I am pregnant with my second child. During my first delivery, my midwife insisted that I receive Pitocin about five hours after my water had broken due to my labor not "progressing." I do not want this to happen with this birth.
When do you suggest Pitocin and is it really safe? I've been reading about the problems it sometimes causes. Is there anyway to prevent this from happening again?
You need to choose a provider who understands your desire not to have pitocin. They can't give it to you without your permission, but they can choose not to treat you if you don't do it their way. Pitocin itself is very close chemically to natural oxytocin, but women who have had it say it is not used the same way, so it doesn't feel the same way as oxytocin. Pitocin is relatively safe if used carefully.
I don't know how long ago you had your first baby, but until August 2002, the Centers for Disease Control advised antibiotic prophyllaxis if the membranes were ruptured more than 18 hours, so many providers tried to get the baby born before then. Now, the CDC says if you are tested for Group Beta Strep between 35-37 weeks (and they recommend that you do get tested), and you turn out to be negative, there is no need for antibiotics with a term baby unless you develop a fever. That takes the rush-rush pressure off the provider, but many are still worried about infection, and try to hurry the process.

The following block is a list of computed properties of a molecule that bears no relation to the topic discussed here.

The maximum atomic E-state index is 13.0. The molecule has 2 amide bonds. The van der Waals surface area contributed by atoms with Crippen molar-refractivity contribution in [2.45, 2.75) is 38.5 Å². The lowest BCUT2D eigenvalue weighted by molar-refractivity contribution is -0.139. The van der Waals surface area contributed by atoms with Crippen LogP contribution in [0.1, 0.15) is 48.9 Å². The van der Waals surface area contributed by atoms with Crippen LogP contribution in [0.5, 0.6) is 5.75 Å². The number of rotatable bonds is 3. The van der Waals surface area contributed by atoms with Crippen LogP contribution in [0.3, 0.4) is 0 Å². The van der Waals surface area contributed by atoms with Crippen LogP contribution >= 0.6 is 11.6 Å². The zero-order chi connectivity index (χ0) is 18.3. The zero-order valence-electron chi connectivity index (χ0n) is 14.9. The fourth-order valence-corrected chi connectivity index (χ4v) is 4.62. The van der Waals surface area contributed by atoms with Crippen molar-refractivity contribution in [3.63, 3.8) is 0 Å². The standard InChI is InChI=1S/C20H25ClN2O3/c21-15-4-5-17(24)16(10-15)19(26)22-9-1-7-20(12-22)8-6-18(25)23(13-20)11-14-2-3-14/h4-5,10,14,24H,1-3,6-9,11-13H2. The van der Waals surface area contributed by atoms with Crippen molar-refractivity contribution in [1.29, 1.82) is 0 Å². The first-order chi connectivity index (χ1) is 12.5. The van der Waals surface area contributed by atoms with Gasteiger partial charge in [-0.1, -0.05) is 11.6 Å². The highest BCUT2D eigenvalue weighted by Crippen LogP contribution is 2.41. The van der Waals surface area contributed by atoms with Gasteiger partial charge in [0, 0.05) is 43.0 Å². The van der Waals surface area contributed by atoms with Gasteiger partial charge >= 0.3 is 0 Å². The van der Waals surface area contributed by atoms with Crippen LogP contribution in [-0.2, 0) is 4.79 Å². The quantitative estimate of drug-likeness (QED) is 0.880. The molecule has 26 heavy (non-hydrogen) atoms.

One thing you can do to prevent all this is to build a really strong bag of waters so it doesn't break. Eat a pristine pregnancy diet with plenty of protein, and maybe you won't even have to "go there." Good luck!
-- Cynthia, CNM
Cynthia Flynn, CNM. PhD, is the General Director of the Family Health and Birth Center which provides prenatal, birth, postnatal, gynecological and primary health care to underserved women and their families in Washington, D.C. Recently Cynthia served as Associate Professor of Nursing at Seattle University. There she not only taught, but remained in full scope clinical midwifery practice at Valley Medical Center where she cared for pregnant and birthing women, and practices well-woman gynecology, family planning, and treatment of sexually transmitted diseases.
Cynthia founded Columbia Women's Clinic and Birth Center, where she took care of pregnant women and infants up to two weeks of age and attended both birth center and hospital births. Before Cynthia earned her CNM, she worked as a registered nurse in labor and delivery and postpartum and is a certified Doula and Doula trainer.